As no genetic aberrations were detected in the 38 distant biopsy specimens, we conclude that CGH is not suitable for screening histologically normal aerodigestive mucosa to detect genetic mutations predisposing a patient to a second primary tumor. However, CGH analysis has highlighted a number of important common regions of copy number changes in HNSCC. The frequency of the mutations differs substantially from other studies; the reasons for this need further investigation. Many of the loci identified by CGH are known to contain already characterized or putative oncogenes and tumor suppressor genes. In addition, several chromosomal regions have been identified that contain no tumor-associated genes (Table 2). These regions are worthy of further investigation using polymerase chain reaction–based techniques that can pinpoint the critical genetic loci responsible for the biological and clinical behavior of HNSCCs.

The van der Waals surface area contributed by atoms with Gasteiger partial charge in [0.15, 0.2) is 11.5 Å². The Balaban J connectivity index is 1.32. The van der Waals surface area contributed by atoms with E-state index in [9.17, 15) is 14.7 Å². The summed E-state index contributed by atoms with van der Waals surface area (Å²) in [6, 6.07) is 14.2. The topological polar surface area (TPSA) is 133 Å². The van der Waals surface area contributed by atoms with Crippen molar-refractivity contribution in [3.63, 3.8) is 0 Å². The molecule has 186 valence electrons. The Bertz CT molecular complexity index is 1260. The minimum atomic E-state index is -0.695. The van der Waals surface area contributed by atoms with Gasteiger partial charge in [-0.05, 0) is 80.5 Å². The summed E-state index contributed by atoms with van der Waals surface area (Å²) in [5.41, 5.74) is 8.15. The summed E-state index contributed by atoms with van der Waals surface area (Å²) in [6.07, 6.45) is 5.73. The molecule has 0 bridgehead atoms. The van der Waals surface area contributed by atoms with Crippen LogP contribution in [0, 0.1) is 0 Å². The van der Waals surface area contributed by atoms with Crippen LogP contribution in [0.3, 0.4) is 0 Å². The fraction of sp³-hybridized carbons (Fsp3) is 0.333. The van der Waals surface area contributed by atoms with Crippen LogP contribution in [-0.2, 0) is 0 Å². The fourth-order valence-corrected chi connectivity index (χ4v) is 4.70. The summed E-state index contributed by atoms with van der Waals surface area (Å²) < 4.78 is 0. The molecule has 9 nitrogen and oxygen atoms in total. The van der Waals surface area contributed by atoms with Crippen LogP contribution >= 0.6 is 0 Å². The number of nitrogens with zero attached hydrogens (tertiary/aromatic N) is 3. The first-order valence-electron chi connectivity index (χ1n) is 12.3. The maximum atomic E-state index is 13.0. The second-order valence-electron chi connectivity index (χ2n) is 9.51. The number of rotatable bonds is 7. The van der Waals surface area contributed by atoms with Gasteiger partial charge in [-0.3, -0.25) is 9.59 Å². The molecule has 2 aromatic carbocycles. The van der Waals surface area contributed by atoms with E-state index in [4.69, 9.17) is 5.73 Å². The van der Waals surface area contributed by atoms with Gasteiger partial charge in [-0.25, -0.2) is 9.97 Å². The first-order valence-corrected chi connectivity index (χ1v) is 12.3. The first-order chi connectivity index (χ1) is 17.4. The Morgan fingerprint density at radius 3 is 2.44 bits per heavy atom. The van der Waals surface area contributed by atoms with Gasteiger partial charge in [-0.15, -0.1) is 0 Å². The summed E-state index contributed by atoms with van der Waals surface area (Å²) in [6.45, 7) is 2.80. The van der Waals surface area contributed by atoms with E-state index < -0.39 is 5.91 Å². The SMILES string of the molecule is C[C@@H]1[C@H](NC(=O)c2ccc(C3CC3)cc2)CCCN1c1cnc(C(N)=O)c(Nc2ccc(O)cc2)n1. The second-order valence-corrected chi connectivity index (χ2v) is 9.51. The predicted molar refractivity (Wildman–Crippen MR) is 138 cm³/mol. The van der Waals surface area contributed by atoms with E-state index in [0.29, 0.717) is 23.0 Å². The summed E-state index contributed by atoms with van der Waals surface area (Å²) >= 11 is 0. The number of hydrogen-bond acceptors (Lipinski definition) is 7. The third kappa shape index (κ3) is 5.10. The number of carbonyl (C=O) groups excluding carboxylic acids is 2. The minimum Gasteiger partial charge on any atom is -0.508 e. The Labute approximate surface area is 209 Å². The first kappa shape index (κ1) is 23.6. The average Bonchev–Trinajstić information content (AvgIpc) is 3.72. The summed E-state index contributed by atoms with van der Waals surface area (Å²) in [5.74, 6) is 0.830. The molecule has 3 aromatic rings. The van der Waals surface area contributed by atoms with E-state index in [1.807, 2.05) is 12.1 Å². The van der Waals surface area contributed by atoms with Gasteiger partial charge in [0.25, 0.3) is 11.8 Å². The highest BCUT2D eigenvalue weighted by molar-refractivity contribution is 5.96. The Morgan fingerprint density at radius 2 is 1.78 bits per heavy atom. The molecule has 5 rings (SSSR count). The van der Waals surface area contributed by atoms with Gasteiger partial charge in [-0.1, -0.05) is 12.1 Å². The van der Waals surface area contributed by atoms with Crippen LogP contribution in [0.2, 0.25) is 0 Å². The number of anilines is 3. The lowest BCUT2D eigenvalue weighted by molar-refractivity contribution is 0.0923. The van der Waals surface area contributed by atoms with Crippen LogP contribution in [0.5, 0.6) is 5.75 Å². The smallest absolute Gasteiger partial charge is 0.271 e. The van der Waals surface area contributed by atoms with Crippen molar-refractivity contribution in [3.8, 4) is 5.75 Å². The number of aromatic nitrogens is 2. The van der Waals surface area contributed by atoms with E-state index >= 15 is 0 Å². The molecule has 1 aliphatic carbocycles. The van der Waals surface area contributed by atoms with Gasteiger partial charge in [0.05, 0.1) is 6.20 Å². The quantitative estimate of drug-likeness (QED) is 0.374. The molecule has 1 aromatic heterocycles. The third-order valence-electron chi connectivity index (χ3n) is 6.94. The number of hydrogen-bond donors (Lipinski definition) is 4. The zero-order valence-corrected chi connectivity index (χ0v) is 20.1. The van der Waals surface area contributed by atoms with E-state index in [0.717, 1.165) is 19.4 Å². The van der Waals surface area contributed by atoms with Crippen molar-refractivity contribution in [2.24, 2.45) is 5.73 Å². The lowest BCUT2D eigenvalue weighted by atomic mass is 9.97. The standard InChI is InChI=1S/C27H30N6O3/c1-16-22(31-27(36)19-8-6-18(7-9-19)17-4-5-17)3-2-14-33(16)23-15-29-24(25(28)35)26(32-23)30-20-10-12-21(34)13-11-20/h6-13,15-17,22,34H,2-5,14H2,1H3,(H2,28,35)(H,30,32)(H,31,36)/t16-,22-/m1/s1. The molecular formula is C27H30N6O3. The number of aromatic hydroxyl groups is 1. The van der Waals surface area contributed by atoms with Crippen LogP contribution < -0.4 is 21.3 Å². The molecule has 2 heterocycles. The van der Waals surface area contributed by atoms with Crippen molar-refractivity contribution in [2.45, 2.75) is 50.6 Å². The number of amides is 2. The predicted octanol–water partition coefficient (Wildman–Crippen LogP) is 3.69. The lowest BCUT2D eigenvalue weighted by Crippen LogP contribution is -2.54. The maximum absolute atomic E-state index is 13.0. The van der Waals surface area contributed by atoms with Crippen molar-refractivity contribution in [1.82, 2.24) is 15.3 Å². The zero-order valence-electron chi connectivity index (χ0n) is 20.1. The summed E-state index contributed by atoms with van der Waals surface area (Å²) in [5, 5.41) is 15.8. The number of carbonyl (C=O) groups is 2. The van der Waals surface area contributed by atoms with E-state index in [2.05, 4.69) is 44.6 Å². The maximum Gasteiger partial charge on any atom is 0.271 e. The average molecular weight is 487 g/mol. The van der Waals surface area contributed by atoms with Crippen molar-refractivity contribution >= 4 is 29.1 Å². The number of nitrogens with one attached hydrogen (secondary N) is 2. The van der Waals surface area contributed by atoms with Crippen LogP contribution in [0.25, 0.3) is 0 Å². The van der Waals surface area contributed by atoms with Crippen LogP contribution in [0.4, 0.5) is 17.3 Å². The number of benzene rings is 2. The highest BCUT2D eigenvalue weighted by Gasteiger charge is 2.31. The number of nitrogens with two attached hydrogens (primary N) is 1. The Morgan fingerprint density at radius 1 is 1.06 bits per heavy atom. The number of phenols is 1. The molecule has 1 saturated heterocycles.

Accepted for publication July 2, 1999.
The work of James N. E. Ashman, BSc, was supported by the Northern Yorkshire Regional Health Authority.
Part of this work was presented at the National Otorhinolaryngological Research Society, London, England, October 8, 1997.
Corresponding author: Nicholas D. Stafford, FRCS, MB, Academic Surgical Unit and Department of Head and Neck Surgery and Otolaryngology, Hull Royal Infirmary, Anlaby Road, Hull HU3 2JZ, England.